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DE&I Webinar | Fireside Chat with Dr. Tameka Ellington on Museum Inclusivity & Accessibility

  • Friday, October 23, 2020
  • 12:00 PM - 12:45 PM
  • Zoom | Pacific Time (PDT)


  • ATD LA and OC Members: FREE
    Honda Employees: FREE

Registration is closed
 ISPI SoCal Presents: Dr. Tameka Ellington
Connecting Performance Improvement to Diversity Series

Tameka Ellington Ph.D., author of the book Textures and a curator of the exhibit (dis)ABLED BEAUTY

In this ISPI SoCal Diversity, Equity, & Inclusion presentation, you will spend time with Dr. Tameka Ellington on connecting diversity, equity, and inclusion to a museums' performance improvement. 

Session Description:

Join us as we talk with Dr. Ellington, a celebrated podcaster, museum curator, professor, and International Council of Fine Arts Deans (ICFAD) award winner. She will explain what the art and beauty world can do to expand its peripheral vision toward inclusivity—museum patrons want to feel welcomed. They want to feel seen.

Dr. Ellington will discuss how stigma arose from legislation on physical appearance. Over time, art has become a means by which to express the stigmatized body. Her call to action is to be a disruptor. She leads this call to action with exhibits like (dis)ABLED BEAUTY and TEXTURES (see the exhibit's companion book above)

Her curation of the 2016-18 Kent State University Museum exhibit (dis)ABLED BEAUTY: the evolution of beauty, ability, and disability explored the intersectionality of beauty and disability. This exhibit challenged the existing visitor demographic by attracting people with a broad range of abilities. Dr. Ellington and her co-curator Dr. Stacey Lim championed the inclusive event giving visitors a chance to experience themselves represented in the works.

Dr. Ellington's next disruptor opens in the Fall of 2021. The much-anticipated exhibit, TEXTURES: the history and art of Black hair, is a melding of archival and contemporary works focused on educating about and the celebration of Black hair. In the same vein as (dis)ABLED BEAUTY, TEXTURES promises to disrupt the status quo by reaching out to a frequently overlooked audience of museum-goers.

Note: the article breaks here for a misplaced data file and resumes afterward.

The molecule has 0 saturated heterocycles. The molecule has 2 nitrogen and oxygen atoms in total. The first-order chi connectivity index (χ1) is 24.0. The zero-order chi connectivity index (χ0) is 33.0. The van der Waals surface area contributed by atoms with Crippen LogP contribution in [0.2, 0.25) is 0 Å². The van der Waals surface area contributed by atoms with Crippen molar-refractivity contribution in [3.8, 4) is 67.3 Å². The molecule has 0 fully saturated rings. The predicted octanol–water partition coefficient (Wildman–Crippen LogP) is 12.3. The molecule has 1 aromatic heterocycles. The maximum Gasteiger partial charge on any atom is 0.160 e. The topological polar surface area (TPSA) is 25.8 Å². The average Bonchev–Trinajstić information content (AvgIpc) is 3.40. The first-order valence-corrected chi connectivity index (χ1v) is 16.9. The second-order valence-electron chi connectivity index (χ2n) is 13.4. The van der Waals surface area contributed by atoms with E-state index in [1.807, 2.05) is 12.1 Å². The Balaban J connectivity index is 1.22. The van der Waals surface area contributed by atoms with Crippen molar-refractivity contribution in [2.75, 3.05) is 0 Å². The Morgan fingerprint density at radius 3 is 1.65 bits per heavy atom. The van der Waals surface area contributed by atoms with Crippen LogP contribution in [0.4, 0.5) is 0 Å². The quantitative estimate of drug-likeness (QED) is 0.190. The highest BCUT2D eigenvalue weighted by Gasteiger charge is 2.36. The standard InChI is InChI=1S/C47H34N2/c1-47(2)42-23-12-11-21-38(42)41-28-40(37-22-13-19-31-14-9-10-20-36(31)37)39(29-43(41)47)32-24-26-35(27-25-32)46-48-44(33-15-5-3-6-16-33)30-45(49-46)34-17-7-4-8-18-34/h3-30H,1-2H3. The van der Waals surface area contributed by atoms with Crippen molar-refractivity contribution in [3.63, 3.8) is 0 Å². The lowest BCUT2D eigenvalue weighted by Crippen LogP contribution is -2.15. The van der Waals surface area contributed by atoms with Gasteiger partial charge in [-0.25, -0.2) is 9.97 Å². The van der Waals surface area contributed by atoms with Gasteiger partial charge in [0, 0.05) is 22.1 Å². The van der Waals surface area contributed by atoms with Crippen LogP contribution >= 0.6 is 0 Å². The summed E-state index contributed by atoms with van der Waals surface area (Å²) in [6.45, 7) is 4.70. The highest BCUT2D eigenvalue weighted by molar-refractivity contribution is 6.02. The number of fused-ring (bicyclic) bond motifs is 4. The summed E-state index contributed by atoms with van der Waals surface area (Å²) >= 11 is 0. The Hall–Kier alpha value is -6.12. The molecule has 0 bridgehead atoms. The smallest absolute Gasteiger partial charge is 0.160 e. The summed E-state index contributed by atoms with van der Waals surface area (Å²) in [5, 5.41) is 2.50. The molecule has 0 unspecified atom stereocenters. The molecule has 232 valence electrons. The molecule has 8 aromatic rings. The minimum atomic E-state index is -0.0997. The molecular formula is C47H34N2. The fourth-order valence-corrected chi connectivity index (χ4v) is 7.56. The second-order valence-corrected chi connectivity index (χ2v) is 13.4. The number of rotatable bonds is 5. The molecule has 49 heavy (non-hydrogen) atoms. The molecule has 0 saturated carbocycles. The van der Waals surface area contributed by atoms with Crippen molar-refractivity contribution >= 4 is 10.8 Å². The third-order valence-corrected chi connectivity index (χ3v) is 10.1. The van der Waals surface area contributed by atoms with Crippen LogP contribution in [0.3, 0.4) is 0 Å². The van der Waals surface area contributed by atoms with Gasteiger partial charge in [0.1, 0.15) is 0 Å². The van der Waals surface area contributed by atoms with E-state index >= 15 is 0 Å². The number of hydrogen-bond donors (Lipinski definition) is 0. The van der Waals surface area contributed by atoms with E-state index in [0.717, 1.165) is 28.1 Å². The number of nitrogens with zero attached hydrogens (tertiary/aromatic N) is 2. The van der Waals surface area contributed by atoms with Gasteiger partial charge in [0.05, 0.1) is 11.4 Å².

• Learn how the "Ugly Law" forced people with disabilities to remain confined to their residences.
  • Learn how art outside of the dominant narrative becomes labeled less relevant and "othered."
  • Ask questions about TEXTURES: the history and art of Black hair opening Fall 2021
  • Ask questions about the 2016-18 exhibit (dis)ABLED BEAUTY: the evolution of beauty, ability, and disability.

The Audience for this Presentation:

This fireside chat is for leaders working in fashion, art, entertainment, museums, and libraries. It is for changemakers, executive leadership, and Chief Diversity Officers. *The talk is not diversity, equity, and inclusion for beginners.

About the Author:

Dr. Tameka Ellington, Associate Professor of Design at the Kent State University (KSU) Fashion School and Interim Assistant Dean for the College of the Arts. Her creative scholarship is inspired by African art and folklore. Her work has been shown internationally including two exhibitions in Beijing, China.  She publishes research in the discipline of social-psychological aspects of dress for African Americans and other minorities, such as people with disabilities. Her publications on hair have reached national and international recognition via peer-reviewed journals as well as dress and culture encyclopedias.   She has two upcoming projects which include an exhibition entitled, “TEXTURES: The History and Art of Black Hair,” opening at the KSU museum Fall 2021, and Dr. Ellington is also writing an anthology entitled, “Navigating the Black Hair Phenomenon in a White World,” being released Spring 2021. Dr. Ellington has 30+ scholarly presentations and 25+ non-academic keynote presentations. 

Dr. Ellington has received numerous awards and recognitions for her work including her most recent: 2019 First Generation Advocate Award, 2018 Ohio Board of Trustees banquet awarded hosted by KSU’s Provost Diacon, 2017 Alumni Legacy Award, The Alumni Legacy Award is given annually to recognize an alumnus for their distinguished contributions and extraordinary service in the areas of diversity and social justice, 2017 International Textile and Apparel Association Rising Star Award, the 2016 Distinguished Faculty Service Award for her dedication to the advancement of her students and colleagues, and the 2015 Award for Outstanding Leadership in Student Access, Recruitment Retention and Success. She was also honored to have KSU President Warren congratulate her on her contributions during the state of the university address. 

Dr. Ellington is also the CEO and Founder of the 1st Generation Revolutionaries movement. Not only is she an international acclaimed and awarded Educator and Scholar, Dr. Ellington is a Motivational Speaker, Professional Development Strategist, and 1st Generation Advocate. Dr. Ellington is the author of Make Fear Your Superpower, a witty and real memoir that speaks to the inner courage that we all possess. She is dedicated to helping others face their fears so that they can have the power to challenge their way of being. Her mantra is, “Revolutionize Your Thinking!”

#diversity, #inclusion, #equity, #improvement, #learning, #performance, #ISPI #ISPISoCal #TheCROWNAct #hairdiscrimination #museums #abilities #abilitynotdisability


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